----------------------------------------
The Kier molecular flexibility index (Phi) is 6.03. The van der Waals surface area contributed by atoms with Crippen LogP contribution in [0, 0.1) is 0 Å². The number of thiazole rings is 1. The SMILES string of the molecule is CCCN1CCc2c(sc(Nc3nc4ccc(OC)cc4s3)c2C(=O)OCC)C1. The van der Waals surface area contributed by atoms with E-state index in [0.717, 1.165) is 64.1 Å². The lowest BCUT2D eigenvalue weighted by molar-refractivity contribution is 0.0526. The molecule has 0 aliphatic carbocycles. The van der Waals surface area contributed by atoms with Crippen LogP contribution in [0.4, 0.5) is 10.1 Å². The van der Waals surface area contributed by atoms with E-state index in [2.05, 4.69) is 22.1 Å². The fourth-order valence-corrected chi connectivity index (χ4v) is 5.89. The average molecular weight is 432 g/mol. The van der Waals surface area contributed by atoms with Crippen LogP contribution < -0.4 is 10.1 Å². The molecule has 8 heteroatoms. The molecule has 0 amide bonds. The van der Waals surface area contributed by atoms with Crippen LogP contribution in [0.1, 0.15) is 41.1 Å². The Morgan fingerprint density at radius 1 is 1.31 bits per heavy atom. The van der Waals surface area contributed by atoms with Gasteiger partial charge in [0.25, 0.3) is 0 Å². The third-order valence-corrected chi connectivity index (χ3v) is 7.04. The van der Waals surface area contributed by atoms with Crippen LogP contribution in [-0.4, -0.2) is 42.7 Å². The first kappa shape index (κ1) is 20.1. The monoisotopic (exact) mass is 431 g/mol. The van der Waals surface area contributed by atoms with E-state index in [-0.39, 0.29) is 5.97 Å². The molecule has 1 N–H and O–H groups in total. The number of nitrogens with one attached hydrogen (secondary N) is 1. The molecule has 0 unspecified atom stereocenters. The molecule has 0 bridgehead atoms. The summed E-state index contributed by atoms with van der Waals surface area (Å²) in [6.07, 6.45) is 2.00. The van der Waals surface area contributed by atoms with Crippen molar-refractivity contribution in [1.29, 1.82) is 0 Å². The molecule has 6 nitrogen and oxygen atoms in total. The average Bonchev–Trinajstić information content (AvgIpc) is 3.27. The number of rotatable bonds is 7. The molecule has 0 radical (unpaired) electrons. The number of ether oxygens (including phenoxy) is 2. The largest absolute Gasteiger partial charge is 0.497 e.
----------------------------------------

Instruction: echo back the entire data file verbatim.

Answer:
The Kier molecular flexibility index (Phi) is 6.03. The van der Waals surface area contributed by atoms with Crippen LogP contribution in [0, 0.1) is 0 Å². The number of thiazole rings is 1. The SMILES string of the molecule is CCCN1CCc2c(sc(Nc3nc4ccc(OC)cc4s3)c2C(=O)OCC)C1. The van der Waals surface area contributed by atoms with E-state index in [0.717, 1.165) is 64.1 Å². The lowest BCUT2D eigenvalue weighted by molar-refractivity contribution is 0.0526. The molecule has 0 aliphatic carbocycles. The van der Waals surface area contributed by atoms with Crippen LogP contribution in [0.4, 0.5) is 10.1 Å². The van der Waals surface area contributed by atoms with E-state index in [2.05, 4.69) is 22.1 Å². The fourth-order valence-corrected chi connectivity index (χ4v) is 5.89. The average molecular weight is 432 g/mol. The van der Waals surface area contributed by atoms with Crippen LogP contribution < -0.4 is 10.1 Å². The molecule has 8 heteroatoms. The molecule has 0 amide bonds. The van der Waals surface area contributed by atoms with Crippen LogP contribution in [0.1, 0.15) is 41.1 Å². The Morgan fingerprint density at radius 1 is 1.31 bits per heavy atom. The van der Waals surface area contributed by atoms with Gasteiger partial charge in [0.25, 0.3) is 0 Å². The third-order valence-corrected chi connectivity index (χ3v) is 7.04. The van der Waals surface area contributed by atoms with Crippen LogP contribution in [-0.4, -0.2) is 42.7 Å². The first kappa shape index (κ1) is 20.1. The monoisotopic (exact) mass is 431 g/mol. The van der Waals surface area contributed by atoms with E-state index in [-0.39, 0.29) is 5.97 Å². The molecule has 1 N–H and O–H groups in total. The number of nitrogens with one attached hydrogen (secondary N) is 1. The molecule has 0 unspecified atom stereocenters. The molecule has 0 bridgehead atoms. The summed E-state index contributed by atoms with van der Waals surface area (Å²) in [6.07, 6.45) is 2.00. The van der Waals surface area contributed by atoms with Crippen molar-refractivity contribution in [1.29, 1.82) is 0 Å². The molecule has 6 nitrogen and oxygen atoms in total. The average Bonchev–Trinajstić information content (AvgIpc) is 3.27. The number of rotatable bonds is 7. The molecule has 0 radical (unpaired) electrons. The number of ether oxygens (including phenoxy) is 2. The largest absolute Gasteiger partial charge is 0.497 e.